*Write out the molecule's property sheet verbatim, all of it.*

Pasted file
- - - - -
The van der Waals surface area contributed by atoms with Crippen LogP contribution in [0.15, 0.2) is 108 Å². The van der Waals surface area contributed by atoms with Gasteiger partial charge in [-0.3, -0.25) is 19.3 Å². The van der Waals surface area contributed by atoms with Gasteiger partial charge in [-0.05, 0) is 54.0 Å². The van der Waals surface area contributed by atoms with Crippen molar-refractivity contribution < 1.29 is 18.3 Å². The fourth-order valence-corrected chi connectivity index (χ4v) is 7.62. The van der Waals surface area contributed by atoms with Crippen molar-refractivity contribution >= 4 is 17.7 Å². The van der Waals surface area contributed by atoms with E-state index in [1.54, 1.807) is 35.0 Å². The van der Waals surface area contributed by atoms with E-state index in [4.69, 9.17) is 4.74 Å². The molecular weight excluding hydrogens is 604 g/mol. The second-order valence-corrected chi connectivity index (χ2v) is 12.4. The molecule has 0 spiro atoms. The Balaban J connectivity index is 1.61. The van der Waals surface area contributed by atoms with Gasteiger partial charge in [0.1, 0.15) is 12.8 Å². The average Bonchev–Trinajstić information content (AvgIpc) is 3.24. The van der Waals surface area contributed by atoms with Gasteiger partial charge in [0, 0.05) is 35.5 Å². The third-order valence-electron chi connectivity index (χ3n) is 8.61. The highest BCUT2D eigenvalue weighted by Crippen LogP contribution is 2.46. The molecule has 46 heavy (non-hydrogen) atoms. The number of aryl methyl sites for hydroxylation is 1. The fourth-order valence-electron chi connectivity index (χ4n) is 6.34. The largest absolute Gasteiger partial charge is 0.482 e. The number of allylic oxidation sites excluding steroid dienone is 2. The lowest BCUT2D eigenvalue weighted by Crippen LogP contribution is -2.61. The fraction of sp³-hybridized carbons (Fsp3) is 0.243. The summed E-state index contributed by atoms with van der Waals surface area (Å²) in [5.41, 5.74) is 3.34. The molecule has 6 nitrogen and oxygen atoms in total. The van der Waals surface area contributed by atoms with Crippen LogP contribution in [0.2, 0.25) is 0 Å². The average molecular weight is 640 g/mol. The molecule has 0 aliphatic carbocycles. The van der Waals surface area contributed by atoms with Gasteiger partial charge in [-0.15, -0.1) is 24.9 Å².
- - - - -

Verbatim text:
The van der Waals surface area contributed by atoms with Crippen LogP contribution in [0.15, 0.2) is 108 Å². The van der Waals surface area contributed by atoms with Gasteiger partial charge in [-0.3, -0.25) is 19.3 Å². The van der Waals surface area contributed by atoms with Gasteiger partial charge in [-0.05, 0) is 54.0 Å². The van der Waals surface area contributed by atoms with Crippen molar-refractivity contribution < 1.29 is 18.3 Å². The fourth-order valence-corrected chi connectivity index (χ4v) is 7.62. The van der Waals surface area contributed by atoms with Crippen molar-refractivity contribution >= 4 is 17.7 Å². The van der Waals surface area contributed by atoms with E-state index in [1.54, 1.807) is 35.0 Å². The van der Waals surface area contributed by atoms with E-state index in [4.69, 9.17) is 4.74 Å². The molecular weight excluding hydrogens is 604 g/mol. The second-order valence-corrected chi connectivity index (χ2v) is 12.4. The molecule has 0 spiro atoms. The Balaban J connectivity index is 1.61. The van der Waals surface area contributed by atoms with Gasteiger partial charge in [0.1, 0.15) is 12.8 Å². The average Bonchev–Trinajstić information content (AvgIpc) is 3.24. The van der Waals surface area contributed by atoms with Gasteiger partial charge in [0, 0.05) is 35.5 Å². The third-order valence-electron chi connectivity index (χ3n) is 8.61. The highest BCUT2D eigenvalue weighted by Crippen LogP contribution is 2.46. The molecule has 46 heavy (non-hydrogen) atoms. The number of aryl methyl sites for hydroxylation is 1. The fourth-order valence-electron chi connectivity index (χ4n) is 6.34. The largest absolute Gasteiger partial charge is 0.482 e. The number of allylic oxidation sites excluding steroid dienone is 2. The lowest BCUT2D eigenvalue weighted by Crippen LogP contribution is -2.61. The fraction of sp³-hybridized carbons (Fsp3) is 0.243. The summed E-state index contributed by atoms with van der Waals surface area (Å²) in [5.41, 5.74) is 3.34. The molecule has 6 nitrogen and oxygen atoms in total. The van der Waals surface area contributed by atoms with Crippen LogP contribution in [0.2, 0.25) is 0 Å². The average molecular weight is 640 g/mol. The molecule has 0 aliphatic carbocycles. The van der Waals surface area contributed by atoms with Gasteiger partial charge in [-0.15, -0.1) is 24.9 Å².